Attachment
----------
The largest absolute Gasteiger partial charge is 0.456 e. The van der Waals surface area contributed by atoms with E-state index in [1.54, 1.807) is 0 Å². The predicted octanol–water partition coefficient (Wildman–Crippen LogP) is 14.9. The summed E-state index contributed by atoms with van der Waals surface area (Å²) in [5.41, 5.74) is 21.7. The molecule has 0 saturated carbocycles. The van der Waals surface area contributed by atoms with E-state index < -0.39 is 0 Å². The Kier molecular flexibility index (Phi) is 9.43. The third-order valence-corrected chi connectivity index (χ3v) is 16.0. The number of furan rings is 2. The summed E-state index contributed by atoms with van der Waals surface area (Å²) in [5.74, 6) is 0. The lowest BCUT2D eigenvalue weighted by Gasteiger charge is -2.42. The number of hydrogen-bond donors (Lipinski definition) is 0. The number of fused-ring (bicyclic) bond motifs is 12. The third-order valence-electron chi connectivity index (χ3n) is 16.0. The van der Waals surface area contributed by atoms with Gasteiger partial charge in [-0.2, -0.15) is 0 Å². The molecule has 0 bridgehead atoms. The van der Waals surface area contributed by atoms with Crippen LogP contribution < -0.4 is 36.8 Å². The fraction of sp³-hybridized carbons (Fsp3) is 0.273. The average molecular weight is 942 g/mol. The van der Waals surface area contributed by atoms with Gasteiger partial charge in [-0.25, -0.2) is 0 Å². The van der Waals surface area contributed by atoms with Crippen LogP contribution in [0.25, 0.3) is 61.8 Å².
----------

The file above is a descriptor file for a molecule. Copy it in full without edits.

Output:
The largest absolute Gasteiger partial charge is 0.456 e. The van der Waals surface area contributed by atoms with E-state index in [1.54, 1.807) is 0 Å². The predicted octanol–water partition coefficient (Wildman–Crippen LogP) is 14.9. The summed E-state index contributed by atoms with van der Waals surface area (Å²) in [5.41, 5.74) is 21.7. The molecule has 0 saturated carbocycles. The van der Waals surface area contributed by atoms with E-state index < -0.39 is 0 Å². The Kier molecular flexibility index (Phi) is 9.43. The third-order valence-corrected chi connectivity index (χ3v) is 16.0. The number of furan rings is 2. The summed E-state index contributed by atoms with van der Waals surface area (Å²) in [5.74, 6) is 0. The lowest BCUT2D eigenvalue weighted by Gasteiger charge is -2.42. The number of hydrogen-bond donors (Lipinski definition) is 0. The number of fused-ring (bicyclic) bond motifs is 12. The third-order valence-electron chi connectivity index (χ3n) is 16.0. The van der Waals surface area contributed by atoms with Gasteiger partial charge in [-0.2, -0.15) is 0 Å². The molecule has 0 bridgehead atoms. The van der Waals surface area contributed by atoms with Crippen LogP contribution < -0.4 is 36.8 Å². The fraction of sp³-hybridized carbons (Fsp3) is 0.273. The average molecular weight is 942 g/mol. The van der Waals surface area contributed by atoms with Gasteiger partial charge in [-0.25, -0.2) is 0 Å². The van der Waals surface area contributed by atoms with Crippen LogP contribution in [0.25, 0.3) is 61.8 Å².